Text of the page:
Sunday, April 4, 2010

Sensory Integration Dysfunction

In an evaluation done by a Neuropschologist a couple of years ago Teddy was diagnosed with Sensory Integration Dysfunction (SID) also called Sensory Processing Disorder (SPD).  A great book on this is "The Out of Sync Child" . The link is to the Out of Sync website which leads to the book. 

Here are red flags your child may have SPD according to the SPD Foundation
If more than a few of the symptoms listed below fit your child, refer to the complete SPD Checklist in Our Library. For a Spanish-language copy of the Red Flags, click here.

Infants and toddlers

____ Problems eating or sleeping

____ Refuses to go to anyone but me

____ Irritable when being dressed; uncomfortable in clothes

____ Rarely plays with toys

____ Resists cuddling, arches away when held

____ Cannot calm self

____ Floppy or stiff body, motor delays


____ Over-sensitive to touch, noises, smells, other people

____ Difficulty making friends

____ Difficulty dressing, eating, sleeping, and/or toilet training

____ Clumsy; poor motor skills; weak

____ In constant motion; in everyone else's face and space

____ Frequent or long temper tantrums

Grade schoolers

___ Over-sensitive to touch, noise, smells, other people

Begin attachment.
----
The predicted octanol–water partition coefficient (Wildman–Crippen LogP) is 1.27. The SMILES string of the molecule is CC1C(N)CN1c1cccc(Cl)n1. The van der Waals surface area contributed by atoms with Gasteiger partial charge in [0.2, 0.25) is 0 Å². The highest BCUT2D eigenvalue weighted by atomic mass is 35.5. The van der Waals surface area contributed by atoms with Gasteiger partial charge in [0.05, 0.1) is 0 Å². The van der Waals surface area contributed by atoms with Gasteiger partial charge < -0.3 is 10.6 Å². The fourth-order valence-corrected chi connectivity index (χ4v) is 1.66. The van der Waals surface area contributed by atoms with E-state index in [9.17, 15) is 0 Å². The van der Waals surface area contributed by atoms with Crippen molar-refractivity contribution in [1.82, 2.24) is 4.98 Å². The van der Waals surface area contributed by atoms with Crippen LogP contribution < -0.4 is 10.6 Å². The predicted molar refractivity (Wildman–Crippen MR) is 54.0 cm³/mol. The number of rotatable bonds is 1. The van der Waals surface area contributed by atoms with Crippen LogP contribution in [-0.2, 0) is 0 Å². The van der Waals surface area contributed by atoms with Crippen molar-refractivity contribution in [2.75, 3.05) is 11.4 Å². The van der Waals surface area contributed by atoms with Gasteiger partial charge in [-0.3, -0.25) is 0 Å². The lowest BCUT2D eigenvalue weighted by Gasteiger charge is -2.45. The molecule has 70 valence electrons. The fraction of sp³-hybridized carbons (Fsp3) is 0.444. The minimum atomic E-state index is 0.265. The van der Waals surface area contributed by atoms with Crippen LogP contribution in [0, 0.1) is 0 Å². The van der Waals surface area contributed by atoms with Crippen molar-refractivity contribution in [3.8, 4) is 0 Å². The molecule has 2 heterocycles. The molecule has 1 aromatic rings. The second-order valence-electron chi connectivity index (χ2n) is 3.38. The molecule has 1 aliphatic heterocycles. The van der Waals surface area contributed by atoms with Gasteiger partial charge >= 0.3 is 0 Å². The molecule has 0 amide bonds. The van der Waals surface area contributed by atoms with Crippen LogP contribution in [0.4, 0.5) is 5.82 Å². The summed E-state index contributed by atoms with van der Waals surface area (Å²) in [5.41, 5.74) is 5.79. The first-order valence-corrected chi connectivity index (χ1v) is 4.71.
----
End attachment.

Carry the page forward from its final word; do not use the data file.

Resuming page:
___ Easily distracted, fidgety, craves movement; aggressive

___ Easily overwhelmed

___ Difficulty with handwriting or motor activities

___ Difficulty making friends

___ Unaware of pain and/or other people

Adolescents and adults

___ Over-sensitive to touch, noise, smells, and other people

___ Poor self-esteem; afraid of failing at new tasks

___ Lethargic and slow

___ Always on the go; impulsive; distractible

___ Leaves tasks uncompleted

___ Clumsy, slow, poor motor skills or handwriting

___ Difficulty staying focused

___ Difficulty staying focused at work and in meetings

You can see why your child needs a full evaluation by a professional in order to have an accurate diagnosis. Medicaid did pay for our child's neuro psych evaluation. It did have to be preapproved. Teddy had an intake assessment by the neuropsychologist and then her recommendations for a full evaluation were given to Medicaid. He was approved for 6 1/2 hours of evaluation. I feel this was the most complete evaluation we have ever had done.  We found a neuropsychologist at a rehabilitation center for brain injuries.  A good diagnosis psychologically is as important as a good physical diagnosis for a physical problem. 
Never, never never quit.


Life's Mom said...

Life had many, many evaluations before coming to live with us. Not one of them uncovered SPD. I read about it and asked my pediatrician about it. He wrote me a prescription for an evaluation at a pediatric rehab center. Sure enough, I was correct and she was diagnosed. We have been in weekly PT and OT for nearly a year. We have seen her come from developmenally 4 years old up to 7 years old this year! Development delay often comes with RAD, and SPD often comes with developmental delay. She is so excited to be "catching up" to her peers. Just this week she was hopping on one foot and said "look - I can do it now just like the other kids!!" It has been a huge boost to her self esteem. And she loves to go to PT - it't like play time for her. Medicaid has paid for ALL of her therapy. (She has medicaid since she was considered a special needs adoption.)